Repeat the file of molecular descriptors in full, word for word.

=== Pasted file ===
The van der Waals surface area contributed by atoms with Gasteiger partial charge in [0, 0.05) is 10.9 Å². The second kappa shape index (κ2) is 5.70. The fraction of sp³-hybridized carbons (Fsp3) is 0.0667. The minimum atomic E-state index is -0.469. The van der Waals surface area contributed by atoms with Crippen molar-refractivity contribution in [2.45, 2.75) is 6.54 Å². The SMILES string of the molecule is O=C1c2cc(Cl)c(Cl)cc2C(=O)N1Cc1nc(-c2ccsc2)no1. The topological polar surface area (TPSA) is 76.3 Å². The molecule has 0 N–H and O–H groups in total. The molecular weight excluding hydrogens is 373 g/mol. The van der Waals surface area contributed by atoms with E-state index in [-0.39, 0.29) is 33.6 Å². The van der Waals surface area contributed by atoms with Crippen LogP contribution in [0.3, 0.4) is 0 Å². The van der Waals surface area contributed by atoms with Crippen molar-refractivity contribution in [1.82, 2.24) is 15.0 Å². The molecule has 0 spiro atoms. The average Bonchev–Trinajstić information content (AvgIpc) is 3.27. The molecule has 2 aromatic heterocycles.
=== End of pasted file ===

The van der Waals surface area contributed by atoms with Gasteiger partial charge in [0, 0.05) is 10.9 Å². The second kappa shape index (κ2) is 5.70. The fraction of sp³-hybridized carbons (Fsp3) is 0.0667. The minimum atomic E-state index is -0.469. The van der Waals surface area contributed by atoms with Crippen molar-refractivity contribution in [2.45, 2.75) is 6.54 Å². The SMILES string of the molecule is O=C1c2cc(Cl)c(Cl)cc2C(=O)N1Cc1nc(-c2ccsc2)no1. The topological polar surface area (TPSA) is 76.3 Å². The molecule has 0 N–H and O–H groups in total. The molecular weight excluding hydrogens is 373 g/mol. The van der Waals surface area contributed by atoms with E-state index in [-0.39, 0.29) is 33.6 Å². The van der Waals surface area contributed by atoms with Crippen LogP contribution in [0.3, 0.4) is 0 Å². The van der Waals surface area contributed by atoms with Crippen molar-refractivity contribution in [1.82, 2.24) is 15.0 Å². The molecule has 0 spiro atoms. The average Bonchev–Trinajstić information content (AvgIpc) is 3.27. The molecule has 2 aromatic heterocycles.